From Scars to Stars

Physical, mental, and emotional scars are a reality and byproduct of life.  They mean that you have actually lived, that you survived the cut, that you are in the healing process, and that you now have some valuable experience and expertise to help others along in their journey. Daniel 12:13 tells us those who lead many to righteousness will shine “like the stars forever and ever.” Paul, picking up on this truth, stated, “Then you will shine among them like stars in the sky as you hold firmly to the word of life” (Philippians 2:15). The Lord wants to take his people from scars to stars.

Many Christians have bought in to the lie that they are just too scarred and flawed for God to do anything special with their lives. Too many identify with the scar letting that scar define and limit them. Some pet the scar milking it for all the pity and sympathy they can get from other people. Some attempt to deny or hide the scar living in shame over what they did or what was done to them. Still others unwittingly begin to serve the scar doing what it tells them and controlling their direction and viability in life.

Contemporary society is filled with examples of people who overcame scars in life to triumph and make a significant contribution to the world at large.  Stephen Spielberg was rejected by the USC film school, twice. Steve Jobs was fired from the company he co-founded (Apple) and then after selling Pixar to Disney for billions, he returned to Apple to eventually turn it in to a trillion dollar company. Charlize Theron overcame the horror of witnessing her mother kill her father to become an Academy Award winning actress. Walt Disney, surprisingly, was fired from a Missouri newspaper for lacking creativity.  What do all these examples have in common? They all experienced wounds and scars in life but  refused to be defined or stopped by them.

Even more compelling are the many biblical examples where God took his people from scars to stars. Rahab went from being a prostitute and brothel owner to becoming a key asset in Israel’s defeat of Jericho (and she is listed in the lineage of Jesus). The woman at the well went from multiple failed marriages and illicit living to becoming an evangelist who influenced her village for Jesus. The Egyptian slave went from being oppressed, abused, and abandoned by his Amalekite captor to guiding David and his men in the pursuit, capture, and plundering of the Amalekites who raided Ziklag.

We can learn from the slave at Ziklag that we too can go from scars to stars by letting the Lord nourish and revive us, by coming over to the other side and turning our back on the enemy and the scar he gave us, by dedicating what we have left to the King, and by doing everything he tells us to do.  Don’t let the past scars in life control your future and snuff out your light. Be God’s star.

The Wheels on the Bus

A recent guest speaker at our church said something that pretty well summarized the ebb and flow of church commitment these days in the United States.  He said the local church was like a bus with people constantly getting on and people getting off.  His statement was designed to encourage churches and leaders about the commonality of the experience across the nation.  It got me thinking about why people, in this day where “I” is at the center of everything from our portable devices to our political theory, so willingly get off the bus God supposedly told them to get on.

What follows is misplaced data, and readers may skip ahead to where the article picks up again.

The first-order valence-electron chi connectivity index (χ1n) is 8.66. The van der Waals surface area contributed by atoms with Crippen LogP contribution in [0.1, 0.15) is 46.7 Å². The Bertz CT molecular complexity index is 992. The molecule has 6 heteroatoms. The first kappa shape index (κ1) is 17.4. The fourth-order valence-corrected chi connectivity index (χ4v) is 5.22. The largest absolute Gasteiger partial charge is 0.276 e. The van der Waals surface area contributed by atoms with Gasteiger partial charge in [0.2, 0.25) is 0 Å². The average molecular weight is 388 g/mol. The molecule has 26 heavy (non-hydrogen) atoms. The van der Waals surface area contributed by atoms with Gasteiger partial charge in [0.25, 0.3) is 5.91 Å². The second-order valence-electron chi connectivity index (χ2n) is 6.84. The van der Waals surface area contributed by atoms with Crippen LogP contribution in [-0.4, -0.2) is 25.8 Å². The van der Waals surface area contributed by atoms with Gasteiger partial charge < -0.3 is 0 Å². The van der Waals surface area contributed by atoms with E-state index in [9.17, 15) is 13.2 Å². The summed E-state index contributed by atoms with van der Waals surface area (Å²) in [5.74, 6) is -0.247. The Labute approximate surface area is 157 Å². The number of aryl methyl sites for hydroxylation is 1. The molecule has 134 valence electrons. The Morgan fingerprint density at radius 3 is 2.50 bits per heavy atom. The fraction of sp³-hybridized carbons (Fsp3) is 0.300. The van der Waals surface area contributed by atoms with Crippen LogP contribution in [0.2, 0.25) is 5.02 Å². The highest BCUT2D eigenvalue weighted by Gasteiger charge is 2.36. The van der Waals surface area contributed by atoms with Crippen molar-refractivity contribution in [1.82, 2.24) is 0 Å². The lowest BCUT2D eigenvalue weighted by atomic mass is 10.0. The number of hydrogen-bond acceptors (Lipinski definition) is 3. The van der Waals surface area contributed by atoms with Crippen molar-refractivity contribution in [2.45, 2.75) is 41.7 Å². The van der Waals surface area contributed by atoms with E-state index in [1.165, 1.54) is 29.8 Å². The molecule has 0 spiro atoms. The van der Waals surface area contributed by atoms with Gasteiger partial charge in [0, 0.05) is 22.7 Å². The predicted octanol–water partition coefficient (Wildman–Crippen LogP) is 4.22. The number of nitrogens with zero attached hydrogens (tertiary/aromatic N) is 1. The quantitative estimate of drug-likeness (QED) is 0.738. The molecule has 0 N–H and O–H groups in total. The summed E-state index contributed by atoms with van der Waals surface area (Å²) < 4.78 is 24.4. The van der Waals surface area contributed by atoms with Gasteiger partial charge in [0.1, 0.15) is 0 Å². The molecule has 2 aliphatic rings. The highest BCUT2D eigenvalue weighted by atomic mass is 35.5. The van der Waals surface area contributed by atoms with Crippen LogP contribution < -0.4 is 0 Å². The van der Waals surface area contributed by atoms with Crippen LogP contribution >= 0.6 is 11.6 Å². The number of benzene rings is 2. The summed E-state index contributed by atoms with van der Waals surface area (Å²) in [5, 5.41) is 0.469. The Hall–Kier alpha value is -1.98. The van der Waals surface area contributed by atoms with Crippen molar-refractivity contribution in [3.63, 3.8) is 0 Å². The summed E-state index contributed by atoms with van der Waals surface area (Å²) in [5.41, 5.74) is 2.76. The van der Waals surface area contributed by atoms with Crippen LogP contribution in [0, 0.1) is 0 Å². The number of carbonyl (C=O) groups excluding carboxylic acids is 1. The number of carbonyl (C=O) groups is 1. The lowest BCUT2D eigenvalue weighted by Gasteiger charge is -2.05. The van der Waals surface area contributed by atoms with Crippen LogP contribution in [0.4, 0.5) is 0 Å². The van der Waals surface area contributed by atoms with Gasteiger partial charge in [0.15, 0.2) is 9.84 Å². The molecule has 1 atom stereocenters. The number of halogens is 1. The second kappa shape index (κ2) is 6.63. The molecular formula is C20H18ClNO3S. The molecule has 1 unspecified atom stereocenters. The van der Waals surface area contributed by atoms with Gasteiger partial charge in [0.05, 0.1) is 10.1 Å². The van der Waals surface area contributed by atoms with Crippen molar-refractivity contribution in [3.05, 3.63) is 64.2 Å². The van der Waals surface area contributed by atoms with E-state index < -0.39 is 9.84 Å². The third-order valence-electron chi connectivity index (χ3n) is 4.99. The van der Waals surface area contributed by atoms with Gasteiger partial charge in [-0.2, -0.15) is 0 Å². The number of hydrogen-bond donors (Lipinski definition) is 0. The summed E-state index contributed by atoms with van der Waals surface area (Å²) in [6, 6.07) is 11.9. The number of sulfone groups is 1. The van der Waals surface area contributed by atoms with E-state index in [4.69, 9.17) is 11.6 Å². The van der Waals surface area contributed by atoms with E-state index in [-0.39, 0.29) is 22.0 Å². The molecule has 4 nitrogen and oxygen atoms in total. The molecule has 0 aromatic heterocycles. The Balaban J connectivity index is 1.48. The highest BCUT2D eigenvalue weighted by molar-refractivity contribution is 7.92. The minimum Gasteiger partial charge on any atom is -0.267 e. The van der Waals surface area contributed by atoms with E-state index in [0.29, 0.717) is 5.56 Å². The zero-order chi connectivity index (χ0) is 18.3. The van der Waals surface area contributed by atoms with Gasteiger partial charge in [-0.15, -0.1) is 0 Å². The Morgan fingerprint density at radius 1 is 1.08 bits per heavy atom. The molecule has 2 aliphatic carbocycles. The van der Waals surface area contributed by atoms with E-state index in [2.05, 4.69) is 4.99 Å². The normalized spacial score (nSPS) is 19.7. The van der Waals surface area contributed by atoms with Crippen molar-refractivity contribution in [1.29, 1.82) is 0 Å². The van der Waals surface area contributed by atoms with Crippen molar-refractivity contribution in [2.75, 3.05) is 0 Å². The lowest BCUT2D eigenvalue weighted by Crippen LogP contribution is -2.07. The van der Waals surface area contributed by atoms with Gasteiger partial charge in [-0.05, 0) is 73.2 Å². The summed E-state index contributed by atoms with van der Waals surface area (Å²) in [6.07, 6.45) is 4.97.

Before I get the usual “the church hurt me” or “the church is unhealthy” routine, I concede up front that there are abusive churches and leaders, and church leaders and churches that are unhealthy.  I’m not suggesting that anyone should stay on the bus in that kind of environment. The fact is, however, church leaders and churches can do 1000 things right, and the first time they do something wrong or disagreeable to the bus rider, the rider gets off the bus citing abuse or a lack of love.  The fact is buses are no more or less dysfunctional than the people who ride on them.  Churches and church leaders are not abusive merely by virtue of doing their God-ordained teaching, leading, guiding, and decision-making.  Most of the getting on and off has little to do with the spiritual health of leaders or churches, and everything to do with a fatal flaw in the spiritual formation of modern American Christians: “Even as the Son of Man came not to be served but to serve” (Mark 10:45). This standard is for the driver and rider alike.

American believers get off the bus God told them to get on for a variety of reasons. Some simply do not like the direction the bus is going and they want to do the driving. They seem to forget that the church must operate form the perspective of the uni-vision (one vision), rather than omni-vision (all vision) or di-vision (two visions).  Many ride until they decide they have a better idea where the bus should be going. Others get off because they can’t sit where they want to sit, meaning they don’t get to do what they want to do or when they want to do it. Still others get off because they don’t like the rules on the bus.  Even though every segment of society has rules of operation and expectation for participation, some believers think the local church should be devoid of rules and guidelines.  Some choose to live at odds with the Scriptural standard and morality and hop off implying the church was somehow judging them when the rider, by virtue of jumping off, was the one doing the rejecting. Still others are seduced off the bus by the lusts in life and agendas inspired by pride. Some fall out with other riders and just want to get away from the conflict instead of applying biblical principles to the issue.  Some look outside and see a shinier bus passing them up with its perception of relevancy, innovation, or higher understanding. Many believers just want to ride the latest fad bus, or they erroneously conclude they are now too spiritual for their drivers and fellow riders, not realizing faithfulness is a much greater mark of authentic spirituality than one’s revelation level.  Of course, some jump off the bus simply because friends or others got off the bus. Finally, some just flat don’t like the driver. With all the analysis, statistics, new paradigms and models, and church growth methodologies, at the end of the day, right or wrong, so many riders get on and off based on the likeabilty of the driver.